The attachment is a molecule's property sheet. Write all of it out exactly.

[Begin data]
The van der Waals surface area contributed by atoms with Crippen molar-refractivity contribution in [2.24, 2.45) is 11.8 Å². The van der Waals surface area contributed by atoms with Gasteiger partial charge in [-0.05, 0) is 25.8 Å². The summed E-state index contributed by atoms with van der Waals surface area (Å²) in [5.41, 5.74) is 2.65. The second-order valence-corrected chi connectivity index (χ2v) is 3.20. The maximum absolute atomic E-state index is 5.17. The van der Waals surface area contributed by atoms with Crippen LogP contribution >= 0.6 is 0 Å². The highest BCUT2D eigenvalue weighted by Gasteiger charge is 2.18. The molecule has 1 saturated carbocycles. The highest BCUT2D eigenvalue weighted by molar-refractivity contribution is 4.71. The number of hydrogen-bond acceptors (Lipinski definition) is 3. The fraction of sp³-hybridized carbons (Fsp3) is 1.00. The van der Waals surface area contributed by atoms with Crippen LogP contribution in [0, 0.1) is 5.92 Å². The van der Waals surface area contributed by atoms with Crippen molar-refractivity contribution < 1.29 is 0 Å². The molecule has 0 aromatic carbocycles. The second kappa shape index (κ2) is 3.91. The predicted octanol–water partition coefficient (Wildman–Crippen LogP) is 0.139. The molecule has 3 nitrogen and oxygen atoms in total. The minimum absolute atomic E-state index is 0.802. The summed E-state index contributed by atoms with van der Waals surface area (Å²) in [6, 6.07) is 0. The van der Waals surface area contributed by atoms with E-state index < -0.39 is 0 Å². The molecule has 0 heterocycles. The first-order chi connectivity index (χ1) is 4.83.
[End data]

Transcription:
The van der Waals surface area contributed by atoms with Crippen molar-refractivity contribution in [2.24, 2.45) is 11.8 Å². The van der Waals surface area contributed by atoms with Gasteiger partial charge in [-0.05, 0) is 25.8 Å². The summed E-state index contributed by atoms with van der Waals surface area (Å²) in [5.41, 5.74) is 2.65. The second-order valence-corrected chi connectivity index (χ2v) is 3.20. The maximum absolute atomic E-state index is 5.17. The van der Waals surface area contributed by atoms with Crippen LogP contribution >= 0.6 is 0 Å². The highest BCUT2D eigenvalue weighted by Gasteiger charge is 2.18. The molecule has 1 saturated carbocycles. The highest BCUT2D eigenvalue weighted by molar-refractivity contribution is 4.71. The number of hydrogen-bond acceptors (Lipinski definition) is 3. The fraction of sp³-hybridized carbons (Fsp3) is 1.00. The van der Waals surface area contributed by atoms with Crippen LogP contribution in [0, 0.1) is 5.92 Å². The van der Waals surface area contributed by atoms with Crippen molar-refractivity contribution < 1.29 is 0 Å². The molecule has 0 aromatic carbocycles. The second kappa shape index (κ2) is 3.91. The predicted octanol–water partition coefficient (Wildman–Crippen LogP) is 0.139. The molecule has 3 nitrogen and oxygen atoms in total. The minimum absolute atomic E-state index is 0.802. The summed E-state index contributed by atoms with van der Waals surface area (Å²) in [6, 6.07) is 0. The van der Waals surface area contributed by atoms with E-state index < -0.39 is 0 Å². The molecule has 0 heterocycles. The first-order chi connectivity index (χ1) is 4.83.